Craig Harmann

Harmanny Music

Please Don’t Be That Person

I’ve been that person. It is within the realm of possibility that you’ve been that person. We all know that person. And in the most loving way possible, I encourage you with all that I have to not be that person. Who is that person? The person who says, “The only way to make proper music is to use ______________ (insert instrument here).” Or, “The best style of music is _____________ (insert musical style here).” Or anything else along those lines.

I am an organist. Organists typically have a reputation. In a response to a post in a Facebook group that had that reputation of a specific type of organist (the one that thinks that ONLY the pipe organ is the way to play the organ), I wrote ” I actually enjoy the digital instrument I get to play. It’s got just as much capability as a pipe organ, but takes up less space and requires a lot less maintenance. It’s digitally sampled recordings of actual pipe organs, and most can’t tell a difference. After playing a sorry excuse for a pipe organ for 6 and a half years, I’ll take a digital organ over that any day. Just because it is a pipe organ doesn’t make it magical and fantastic, and just because it is a digital organ doesn’t make it trash.” And I received the response from the reputational organist “”Most can’t tell the difference” – RUBBISH!” I responded with ” If you can tell the difference between digitally sampled sounds and a pipe organ, good for you. And in the end, does it really make that much of a difference? I think not.” 

Let me pause here for a second. I have been part of plenty of these arguments/discussions/disagreements, and I’ve blustered and I’ve gone on and on. Experience, maturity and maybe even some wisdom have taught me that it’s not worth it. Why? Because people are opinionated. And that’s fine. The organist that believes that pipe organs are the only way to make music will never have their minds changed, no matter how much you argue, puff up your chest and stomp your feet. So, after my response about whether or not a digitally sampled pipe organ or an actual pipe organ make a difference or not, this was the response: “you’re completely and utterly wrong. Any fool can tell the difference between pipes and digital blindfolded.” I laughed and responded that I’m a fool. He had one more response ” If you can’t tell the difference between electronics firing electromagnets into still air and a living, breathing thing circulating thousands of cubic feet of air every minute, producing vastly superior quality of sound…” And that’s when I quit. That’s when the thought to write this post went through my head.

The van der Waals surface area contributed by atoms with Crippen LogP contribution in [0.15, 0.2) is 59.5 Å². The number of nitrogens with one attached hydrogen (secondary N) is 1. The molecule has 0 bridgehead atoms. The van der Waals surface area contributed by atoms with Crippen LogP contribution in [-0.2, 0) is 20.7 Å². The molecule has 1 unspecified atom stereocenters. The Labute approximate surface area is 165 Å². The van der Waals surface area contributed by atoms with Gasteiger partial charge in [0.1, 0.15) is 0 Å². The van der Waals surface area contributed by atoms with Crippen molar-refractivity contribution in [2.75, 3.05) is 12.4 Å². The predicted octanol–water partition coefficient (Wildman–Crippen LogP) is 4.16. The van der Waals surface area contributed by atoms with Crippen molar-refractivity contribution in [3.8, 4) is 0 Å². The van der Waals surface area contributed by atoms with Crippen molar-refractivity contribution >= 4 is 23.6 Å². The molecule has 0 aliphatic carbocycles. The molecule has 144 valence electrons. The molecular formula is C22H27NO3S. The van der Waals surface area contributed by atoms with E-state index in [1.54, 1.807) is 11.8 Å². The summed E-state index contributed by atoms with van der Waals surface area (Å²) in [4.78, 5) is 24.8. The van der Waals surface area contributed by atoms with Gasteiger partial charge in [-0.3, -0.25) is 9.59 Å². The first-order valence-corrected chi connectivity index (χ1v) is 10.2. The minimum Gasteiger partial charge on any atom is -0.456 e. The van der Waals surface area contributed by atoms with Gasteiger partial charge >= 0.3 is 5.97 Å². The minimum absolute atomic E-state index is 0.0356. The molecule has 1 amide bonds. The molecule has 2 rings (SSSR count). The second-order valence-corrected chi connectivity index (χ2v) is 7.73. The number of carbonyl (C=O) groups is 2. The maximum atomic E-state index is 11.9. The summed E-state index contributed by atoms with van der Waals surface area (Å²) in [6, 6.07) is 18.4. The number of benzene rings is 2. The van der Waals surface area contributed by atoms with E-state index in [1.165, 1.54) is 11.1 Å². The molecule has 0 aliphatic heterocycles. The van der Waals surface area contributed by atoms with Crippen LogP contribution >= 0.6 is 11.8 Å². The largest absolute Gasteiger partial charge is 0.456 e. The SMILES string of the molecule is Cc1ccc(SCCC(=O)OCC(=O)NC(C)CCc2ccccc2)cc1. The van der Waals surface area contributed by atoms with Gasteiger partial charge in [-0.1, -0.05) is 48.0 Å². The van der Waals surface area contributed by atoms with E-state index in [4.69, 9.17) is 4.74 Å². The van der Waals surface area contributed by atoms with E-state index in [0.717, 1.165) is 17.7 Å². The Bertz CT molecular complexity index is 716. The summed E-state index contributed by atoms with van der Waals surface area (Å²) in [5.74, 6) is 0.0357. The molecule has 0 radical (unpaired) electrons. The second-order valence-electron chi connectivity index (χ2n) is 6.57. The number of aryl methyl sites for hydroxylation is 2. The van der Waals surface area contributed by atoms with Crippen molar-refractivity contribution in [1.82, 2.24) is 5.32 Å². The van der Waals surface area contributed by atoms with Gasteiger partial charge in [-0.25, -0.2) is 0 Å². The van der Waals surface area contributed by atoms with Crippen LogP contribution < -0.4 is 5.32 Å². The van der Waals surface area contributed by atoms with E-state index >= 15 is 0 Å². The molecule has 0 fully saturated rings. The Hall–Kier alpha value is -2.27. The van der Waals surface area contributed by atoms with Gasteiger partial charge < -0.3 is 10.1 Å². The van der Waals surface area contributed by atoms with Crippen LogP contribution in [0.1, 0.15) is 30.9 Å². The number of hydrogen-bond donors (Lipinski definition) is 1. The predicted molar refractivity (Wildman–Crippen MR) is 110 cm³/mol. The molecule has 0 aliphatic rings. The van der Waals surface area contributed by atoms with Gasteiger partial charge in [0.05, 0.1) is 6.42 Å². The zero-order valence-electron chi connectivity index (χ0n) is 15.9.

As I said in my introduction, we all know that person. Whether it’s an organ, keyboard, guitar, whatever the case is, there are elitist snobs who think that their instrument, their way of doing things is the only way to do things. Well, good for them. I wholeheartedly disagree. Because making music is about the individual. Does a $3,000 instrument have a better quality of sound than a $1,000 instrument? Maybe. It can, but it depends on the person playing. You can put the highest quality instrument in a beginners’ hands, and it will not sound beautiful. You can put the worst quality instrument in a musician that has the highest level of musicianship and technicality possible and it can sound beautiful.

Having a closed mind, whether it is to an instrument or musical style only hurts you and those you work with. With musical style, being flexible and not locking yourself into one way of playing makes you a more versatile musician and can give you more outlets to make music as well. Looking at things in a way of thinking that it can only be one way or the other makes you difficult to work with, and leaves you limited room for flexibility.

So, how does one start to shift out of that mindset? I think there’s two different ways. The first one is forced. You are put in a situation where you have to adapt or else you are left behind. This can be frustrating because you really don’t have a choice in the matter. The other way is intentionally shifting your mindset. This to me is the better way because you can work at it over time, go at your own speed and start to get more and more comfortable as you go. The end goal in any musical endeavor is being the best musician that you can be. When you become a more flexible musician in attitude as well as aptitude, I believe that you become a better overall musician. Until then, you’ve trapped yourself in a box of your own creation.

One of the musicians I have come across lately is Scott Bradlee. He is the piano player and mastermind behind a group called Postmodern Jukebox, a group that takes current pop songs and records them in a complete different style, be it jazz, blues, swing, bebop, or whatever they choose to do. This group is extremely talented and extremely flexible, that is obvious. But Scott did something creative on his own. He took “Twinkle, Twinkle Little Star” and played it in many different styles. To me, what makes this amazing is how he seamlessly switches between styles. This is my goal as a musician. To be able to be the flexible that I can go from one style, be it classical, baroque or anything else, to jazz, swing, rock, or whatever is needed. Check out the video.


Musicians, let’s not be that person that’s focused on only one instrument or way of doing things. Instead, let’s encourage each other to be the best that we can be and individually make the best music that we can so that the world can be bettered by what we do!